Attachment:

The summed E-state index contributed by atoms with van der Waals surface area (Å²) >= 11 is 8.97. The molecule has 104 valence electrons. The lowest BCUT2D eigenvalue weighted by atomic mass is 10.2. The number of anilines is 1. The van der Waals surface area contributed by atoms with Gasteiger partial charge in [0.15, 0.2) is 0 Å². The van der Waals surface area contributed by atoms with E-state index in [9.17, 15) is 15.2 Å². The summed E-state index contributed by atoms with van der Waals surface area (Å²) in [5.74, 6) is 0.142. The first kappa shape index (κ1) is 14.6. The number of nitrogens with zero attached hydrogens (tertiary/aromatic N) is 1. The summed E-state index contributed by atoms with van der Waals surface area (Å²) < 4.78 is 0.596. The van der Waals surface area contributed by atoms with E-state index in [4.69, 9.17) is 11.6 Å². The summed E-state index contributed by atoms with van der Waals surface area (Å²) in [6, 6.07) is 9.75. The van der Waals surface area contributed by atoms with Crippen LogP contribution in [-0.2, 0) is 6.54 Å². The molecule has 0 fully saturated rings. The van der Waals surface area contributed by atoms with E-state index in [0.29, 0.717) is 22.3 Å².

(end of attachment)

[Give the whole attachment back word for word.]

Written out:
The summed E-state index contributed by atoms with van der Waals surface area (Å²) >= 11 is 8.97. The molecule has 104 valence electrons. The lowest BCUT2D eigenvalue weighted by atomic mass is 10.2. The number of anilines is 1. The van der Waals surface area contributed by atoms with Gasteiger partial charge in [0.15, 0.2) is 0 Å². The van der Waals surface area contributed by atoms with E-state index in [9.17, 15) is 15.2 Å². The summed E-state index contributed by atoms with van der Waals surface area (Å²) in [5.74, 6) is 0.142. The first kappa shape index (κ1) is 14.6. The number of nitrogens with zero attached hydrogens (tertiary/aromatic N) is 1. The summed E-state index contributed by atoms with van der Waals surface area (Å²) < 4.78 is 0.596. The van der Waals surface area contributed by atoms with E-state index in [4.69, 9.17) is 11.6 Å². The summed E-state index contributed by atoms with van der Waals surface area (Å²) in [6, 6.07) is 9.75. The van der Waals surface area contributed by atoms with Crippen LogP contribution in [-0.2, 0) is 6.54 Å². The molecule has 0 fully saturated rings. The van der Waals surface area contributed by atoms with E-state index in [0.29, 0.717) is 22.3 Å².